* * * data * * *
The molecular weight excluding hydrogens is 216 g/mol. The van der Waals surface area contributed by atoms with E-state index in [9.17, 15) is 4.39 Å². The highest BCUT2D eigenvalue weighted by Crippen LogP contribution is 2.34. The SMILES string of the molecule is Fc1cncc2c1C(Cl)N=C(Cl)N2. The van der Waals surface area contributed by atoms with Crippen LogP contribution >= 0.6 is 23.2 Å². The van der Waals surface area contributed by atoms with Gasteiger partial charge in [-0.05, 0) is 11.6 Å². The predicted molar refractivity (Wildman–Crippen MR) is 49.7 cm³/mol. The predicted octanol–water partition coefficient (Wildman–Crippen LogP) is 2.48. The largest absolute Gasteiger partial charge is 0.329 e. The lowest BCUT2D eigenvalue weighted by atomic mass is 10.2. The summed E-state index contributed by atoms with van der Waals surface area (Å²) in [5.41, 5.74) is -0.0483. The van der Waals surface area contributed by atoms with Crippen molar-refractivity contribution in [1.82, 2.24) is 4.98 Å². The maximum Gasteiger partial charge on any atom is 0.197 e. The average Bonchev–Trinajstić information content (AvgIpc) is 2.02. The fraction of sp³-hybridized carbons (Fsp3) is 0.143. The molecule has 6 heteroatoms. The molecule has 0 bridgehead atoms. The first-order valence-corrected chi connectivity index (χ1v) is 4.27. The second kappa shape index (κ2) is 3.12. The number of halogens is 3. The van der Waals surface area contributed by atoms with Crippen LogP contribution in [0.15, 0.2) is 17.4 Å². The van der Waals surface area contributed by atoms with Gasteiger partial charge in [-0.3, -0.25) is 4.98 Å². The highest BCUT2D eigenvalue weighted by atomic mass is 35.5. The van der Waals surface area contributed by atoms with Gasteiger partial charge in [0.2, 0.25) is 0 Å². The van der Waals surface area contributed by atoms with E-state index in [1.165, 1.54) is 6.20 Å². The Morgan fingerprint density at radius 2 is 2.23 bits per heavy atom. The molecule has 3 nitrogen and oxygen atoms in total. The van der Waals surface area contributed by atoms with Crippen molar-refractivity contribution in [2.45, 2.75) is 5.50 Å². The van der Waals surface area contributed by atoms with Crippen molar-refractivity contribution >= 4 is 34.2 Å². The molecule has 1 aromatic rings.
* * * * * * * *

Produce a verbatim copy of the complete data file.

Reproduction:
The molecular weight excluding hydrogens is 216 g/mol. The van der Waals surface area contributed by atoms with E-state index in [9.17, 15) is 4.39 Å². The highest BCUT2D eigenvalue weighted by Crippen LogP contribution is 2.34. The SMILES string of the molecule is Fc1cncc2c1C(Cl)N=C(Cl)N2. The van der Waals surface area contributed by atoms with Crippen LogP contribution >= 0.6 is 23.2 Å². The van der Waals surface area contributed by atoms with Gasteiger partial charge in [-0.05, 0) is 11.6 Å². The predicted molar refractivity (Wildman–Crippen MR) is 49.7 cm³/mol. The predicted octanol–water partition coefficient (Wildman–Crippen LogP) is 2.48. The largest absolute Gasteiger partial charge is 0.329 e. The lowest BCUT2D eigenvalue weighted by atomic mass is 10.2. The summed E-state index contributed by atoms with van der Waals surface area (Å²) in [5.41, 5.74) is -0.0483. The van der Waals surface area contributed by atoms with Crippen molar-refractivity contribution in [1.82, 2.24) is 4.98 Å². The maximum Gasteiger partial charge on any atom is 0.197 e. The average Bonchev–Trinajstić information content (AvgIpc) is 2.02. The fraction of sp³-hybridized carbons (Fsp3) is 0.143. The molecule has 6 heteroatoms. The molecule has 0 bridgehead atoms. The first-order valence-corrected chi connectivity index (χ1v) is 4.27. The second kappa shape index (κ2) is 3.12. The number of halogens is 3. The van der Waals surface area contributed by atoms with Crippen LogP contribution in [0.15, 0.2) is 17.4 Å². The van der Waals surface area contributed by atoms with Gasteiger partial charge in [-0.3, -0.25) is 4.98 Å². The highest BCUT2D eigenvalue weighted by atomic mass is 35.5. The van der Waals surface area contributed by atoms with Gasteiger partial charge in [0.2, 0.25) is 0 Å². The van der Waals surface area contributed by atoms with E-state index in [1.165, 1.54) is 6.20 Å². The Morgan fingerprint density at radius 2 is 2.23 bits per heavy atom. The molecule has 3 nitrogen and oxygen atoms in total. The van der Waals surface area contributed by atoms with Crippen molar-refractivity contribution in [2.45, 2.75) is 5.50 Å². The van der Waals surface area contributed by atoms with Crippen molar-refractivity contribution >= 4 is 34.2 Å². The molecule has 1 aromatic rings.